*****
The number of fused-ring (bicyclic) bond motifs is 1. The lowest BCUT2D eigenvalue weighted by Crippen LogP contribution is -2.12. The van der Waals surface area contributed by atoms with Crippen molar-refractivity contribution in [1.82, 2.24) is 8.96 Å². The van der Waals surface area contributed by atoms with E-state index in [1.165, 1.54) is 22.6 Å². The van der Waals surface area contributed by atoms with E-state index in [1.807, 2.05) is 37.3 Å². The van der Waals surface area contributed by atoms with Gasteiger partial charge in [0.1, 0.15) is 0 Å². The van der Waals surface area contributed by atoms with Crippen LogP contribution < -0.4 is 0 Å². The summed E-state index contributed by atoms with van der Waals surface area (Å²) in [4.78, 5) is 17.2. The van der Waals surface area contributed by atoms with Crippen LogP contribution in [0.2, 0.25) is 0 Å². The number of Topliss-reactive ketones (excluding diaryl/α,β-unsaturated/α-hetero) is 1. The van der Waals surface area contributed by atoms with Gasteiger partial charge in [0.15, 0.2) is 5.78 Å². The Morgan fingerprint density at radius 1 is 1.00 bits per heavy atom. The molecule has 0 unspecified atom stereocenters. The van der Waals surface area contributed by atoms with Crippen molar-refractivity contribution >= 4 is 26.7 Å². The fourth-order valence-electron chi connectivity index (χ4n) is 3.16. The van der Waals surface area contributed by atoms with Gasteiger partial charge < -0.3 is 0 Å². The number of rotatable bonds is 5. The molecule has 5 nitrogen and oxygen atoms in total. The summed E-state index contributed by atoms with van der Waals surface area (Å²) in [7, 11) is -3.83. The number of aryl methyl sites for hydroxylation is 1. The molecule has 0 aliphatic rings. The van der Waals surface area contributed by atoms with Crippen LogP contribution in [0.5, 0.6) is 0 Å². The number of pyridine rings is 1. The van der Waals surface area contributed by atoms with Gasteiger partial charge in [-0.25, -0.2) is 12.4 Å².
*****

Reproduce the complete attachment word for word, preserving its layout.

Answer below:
The number of fused-ring (bicyclic) bond motifs is 1. The lowest BCUT2D eigenvalue weighted by Crippen LogP contribution is -2.12. The van der Waals surface area contributed by atoms with Crippen molar-refractivity contribution in [1.82, 2.24) is 8.96 Å². The van der Waals surface area contributed by atoms with E-state index in [1.165, 1.54) is 22.6 Å². The van der Waals surface area contributed by atoms with E-state index in [1.807, 2.05) is 37.3 Å². The van der Waals surface area contributed by atoms with Gasteiger partial charge in [0.1, 0.15) is 0 Å². The van der Waals surface area contributed by atoms with Crippen LogP contribution < -0.4 is 0 Å². The summed E-state index contributed by atoms with van der Waals surface area (Å²) in [4.78, 5) is 17.2. The van der Waals surface area contributed by atoms with Crippen LogP contribution in [0.2, 0.25) is 0 Å². The number of Topliss-reactive ketones (excluding diaryl/α,β-unsaturated/α-hetero) is 1. The van der Waals surface area contributed by atoms with Gasteiger partial charge in [0.15, 0.2) is 5.78 Å². The Morgan fingerprint density at radius 1 is 1.00 bits per heavy atom. The molecule has 0 unspecified atom stereocenters. The van der Waals surface area contributed by atoms with Crippen molar-refractivity contribution >= 4 is 26.7 Å². The fourth-order valence-electron chi connectivity index (χ4n) is 3.16. The van der Waals surface area contributed by atoms with Gasteiger partial charge < -0.3 is 0 Å². The number of rotatable bonds is 5. The molecule has 5 nitrogen and oxygen atoms in total. The summed E-state index contributed by atoms with van der Waals surface area (Å²) in [7, 11) is -3.83. The number of aryl methyl sites for hydroxylation is 1. The molecule has 0 aliphatic rings. The van der Waals surface area contributed by atoms with Crippen LogP contribution in [0.5, 0.6) is 0 Å². The number of pyridine rings is 1. The van der Waals surface area contributed by atoms with Gasteiger partial charge in [-0.25, -0.2) is 12.4 Å².